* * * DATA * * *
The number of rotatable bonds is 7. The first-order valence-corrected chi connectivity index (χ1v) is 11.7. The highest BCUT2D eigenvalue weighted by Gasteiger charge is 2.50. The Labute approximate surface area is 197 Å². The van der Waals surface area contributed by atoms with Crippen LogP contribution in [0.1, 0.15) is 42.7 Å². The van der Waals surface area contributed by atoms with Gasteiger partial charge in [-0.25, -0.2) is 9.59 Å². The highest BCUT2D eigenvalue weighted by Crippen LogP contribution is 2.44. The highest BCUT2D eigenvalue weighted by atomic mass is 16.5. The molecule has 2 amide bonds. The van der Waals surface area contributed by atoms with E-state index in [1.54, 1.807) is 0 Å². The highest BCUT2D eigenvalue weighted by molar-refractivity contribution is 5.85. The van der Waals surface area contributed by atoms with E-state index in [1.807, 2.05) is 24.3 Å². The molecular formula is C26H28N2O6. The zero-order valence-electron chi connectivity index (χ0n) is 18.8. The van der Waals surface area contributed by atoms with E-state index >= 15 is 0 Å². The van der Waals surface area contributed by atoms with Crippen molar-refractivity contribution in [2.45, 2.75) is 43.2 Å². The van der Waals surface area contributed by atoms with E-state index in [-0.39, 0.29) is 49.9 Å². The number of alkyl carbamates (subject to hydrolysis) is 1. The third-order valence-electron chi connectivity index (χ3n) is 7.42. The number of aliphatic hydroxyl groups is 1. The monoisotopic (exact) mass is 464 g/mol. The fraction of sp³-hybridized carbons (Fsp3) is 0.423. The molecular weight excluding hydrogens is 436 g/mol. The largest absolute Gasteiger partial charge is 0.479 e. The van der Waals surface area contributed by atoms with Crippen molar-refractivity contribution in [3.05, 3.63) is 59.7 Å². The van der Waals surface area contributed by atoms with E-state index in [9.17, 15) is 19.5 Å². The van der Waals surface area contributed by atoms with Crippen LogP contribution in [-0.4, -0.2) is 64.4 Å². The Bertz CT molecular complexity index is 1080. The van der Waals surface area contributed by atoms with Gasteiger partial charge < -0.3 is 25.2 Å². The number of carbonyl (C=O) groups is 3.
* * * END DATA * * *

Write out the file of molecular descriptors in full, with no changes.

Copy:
The number of rotatable bonds is 7. The first-order valence-corrected chi connectivity index (χ1v) is 11.7. The highest BCUT2D eigenvalue weighted by Gasteiger charge is 2.50. The Labute approximate surface area is 197 Å². The van der Waals surface area contributed by atoms with Crippen LogP contribution in [0.1, 0.15) is 42.7 Å². The van der Waals surface area contributed by atoms with Gasteiger partial charge in [-0.25, -0.2) is 9.59 Å². The highest BCUT2D eigenvalue weighted by Crippen LogP contribution is 2.44. The highest BCUT2D eigenvalue weighted by atomic mass is 16.5. The molecule has 2 amide bonds. The van der Waals surface area contributed by atoms with E-state index in [1.54, 1.807) is 0 Å². The highest BCUT2D eigenvalue weighted by molar-refractivity contribution is 5.85. The van der Waals surface area contributed by atoms with E-state index in [1.807, 2.05) is 24.3 Å². The molecular formula is C26H28N2O6. The zero-order valence-electron chi connectivity index (χ0n) is 18.8. The van der Waals surface area contributed by atoms with E-state index >= 15 is 0 Å². The van der Waals surface area contributed by atoms with Crippen molar-refractivity contribution in [2.45, 2.75) is 43.2 Å². The van der Waals surface area contributed by atoms with E-state index in [-0.39, 0.29) is 49.9 Å². The number of alkyl carbamates (subject to hydrolysis) is 1. The third-order valence-electron chi connectivity index (χ3n) is 7.42. The number of aliphatic hydroxyl groups is 1. The monoisotopic (exact) mass is 464 g/mol. The fraction of sp³-hybridized carbons (Fsp3) is 0.423. The molecular weight excluding hydrogens is 436 g/mol. The largest absolute Gasteiger partial charge is 0.479 e. The van der Waals surface area contributed by atoms with Crippen molar-refractivity contribution in [3.05, 3.63) is 59.7 Å². The van der Waals surface area contributed by atoms with E-state index in [9.17, 15) is 19.5 Å². The van der Waals surface area contributed by atoms with Crippen LogP contribution in [-0.4, -0.2) is 64.4 Å². The Bertz CT molecular complexity index is 1080. The van der Waals surface area contributed by atoms with Gasteiger partial charge < -0.3 is 25.2 Å². The number of carbonyl (C=O) groups is 3.